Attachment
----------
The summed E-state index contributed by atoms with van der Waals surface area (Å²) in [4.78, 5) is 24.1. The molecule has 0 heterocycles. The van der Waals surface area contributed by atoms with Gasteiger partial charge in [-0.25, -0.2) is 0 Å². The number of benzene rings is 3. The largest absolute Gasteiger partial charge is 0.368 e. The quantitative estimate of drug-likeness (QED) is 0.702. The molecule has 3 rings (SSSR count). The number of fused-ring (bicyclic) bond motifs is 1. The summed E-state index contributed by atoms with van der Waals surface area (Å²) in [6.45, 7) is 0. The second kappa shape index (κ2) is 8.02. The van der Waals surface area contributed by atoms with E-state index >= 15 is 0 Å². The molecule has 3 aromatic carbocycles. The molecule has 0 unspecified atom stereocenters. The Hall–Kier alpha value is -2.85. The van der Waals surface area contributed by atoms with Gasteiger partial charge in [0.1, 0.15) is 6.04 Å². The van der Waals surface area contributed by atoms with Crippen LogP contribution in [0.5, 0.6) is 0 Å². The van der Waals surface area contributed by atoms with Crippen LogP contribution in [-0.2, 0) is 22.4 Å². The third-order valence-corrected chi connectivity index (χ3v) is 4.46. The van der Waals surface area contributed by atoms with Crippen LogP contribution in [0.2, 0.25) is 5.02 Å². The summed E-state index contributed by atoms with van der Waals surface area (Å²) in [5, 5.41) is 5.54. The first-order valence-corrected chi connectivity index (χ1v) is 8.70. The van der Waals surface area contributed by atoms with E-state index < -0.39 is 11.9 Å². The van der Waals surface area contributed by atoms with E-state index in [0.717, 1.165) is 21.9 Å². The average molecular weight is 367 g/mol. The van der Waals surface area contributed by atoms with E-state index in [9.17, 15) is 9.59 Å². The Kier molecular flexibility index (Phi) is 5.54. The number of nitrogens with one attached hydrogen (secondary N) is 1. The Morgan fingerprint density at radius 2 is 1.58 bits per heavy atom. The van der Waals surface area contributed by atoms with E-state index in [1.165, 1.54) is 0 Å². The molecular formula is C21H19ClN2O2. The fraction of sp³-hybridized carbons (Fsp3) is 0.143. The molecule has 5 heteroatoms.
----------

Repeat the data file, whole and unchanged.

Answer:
The summed E-state index contributed by atoms with van der Waals surface area (Å²) in [4.78, 5) is 24.1. The molecule has 0 heterocycles. The van der Waals surface area contributed by atoms with Gasteiger partial charge in [-0.25, -0.2) is 0 Å². The number of benzene rings is 3. The largest absolute Gasteiger partial charge is 0.368 e. The quantitative estimate of drug-likeness (QED) is 0.702. The molecule has 3 rings (SSSR count). The number of fused-ring (bicyclic) bond motifs is 1. The summed E-state index contributed by atoms with van der Waals surface area (Å²) in [6.45, 7) is 0. The second kappa shape index (κ2) is 8.02. The van der Waals surface area contributed by atoms with E-state index >= 15 is 0 Å². The molecule has 3 aromatic carbocycles. The molecule has 0 unspecified atom stereocenters. The Hall–Kier alpha value is -2.85. The van der Waals surface area contributed by atoms with Gasteiger partial charge in [0.1, 0.15) is 6.04 Å². The van der Waals surface area contributed by atoms with Crippen LogP contribution in [0.5, 0.6) is 0 Å². The van der Waals surface area contributed by atoms with Crippen LogP contribution in [-0.2, 0) is 22.4 Å². The third-order valence-corrected chi connectivity index (χ3v) is 4.46. The van der Waals surface area contributed by atoms with Crippen LogP contribution in [0.2, 0.25) is 5.02 Å². The summed E-state index contributed by atoms with van der Waals surface area (Å²) in [5, 5.41) is 5.54. The first-order valence-corrected chi connectivity index (χ1v) is 8.70. The van der Waals surface area contributed by atoms with E-state index < -0.39 is 11.9 Å². The van der Waals surface area contributed by atoms with E-state index in [0.717, 1.165) is 21.9 Å². The average molecular weight is 367 g/mol. The van der Waals surface area contributed by atoms with E-state index in [9.17, 15) is 9.59 Å². The Kier molecular flexibility index (Phi) is 5.54. The number of nitrogens with one attached hydrogen (secondary N) is 1. The Morgan fingerprint density at radius 2 is 1.58 bits per heavy atom. The van der Waals surface area contributed by atoms with E-state index in [1.165, 1.54) is 0 Å². The molecular formula is C21H19ClN2O2. The fraction of sp³-hybridized carbons (Fsp3) is 0.143. The molecule has 5 heteroatoms.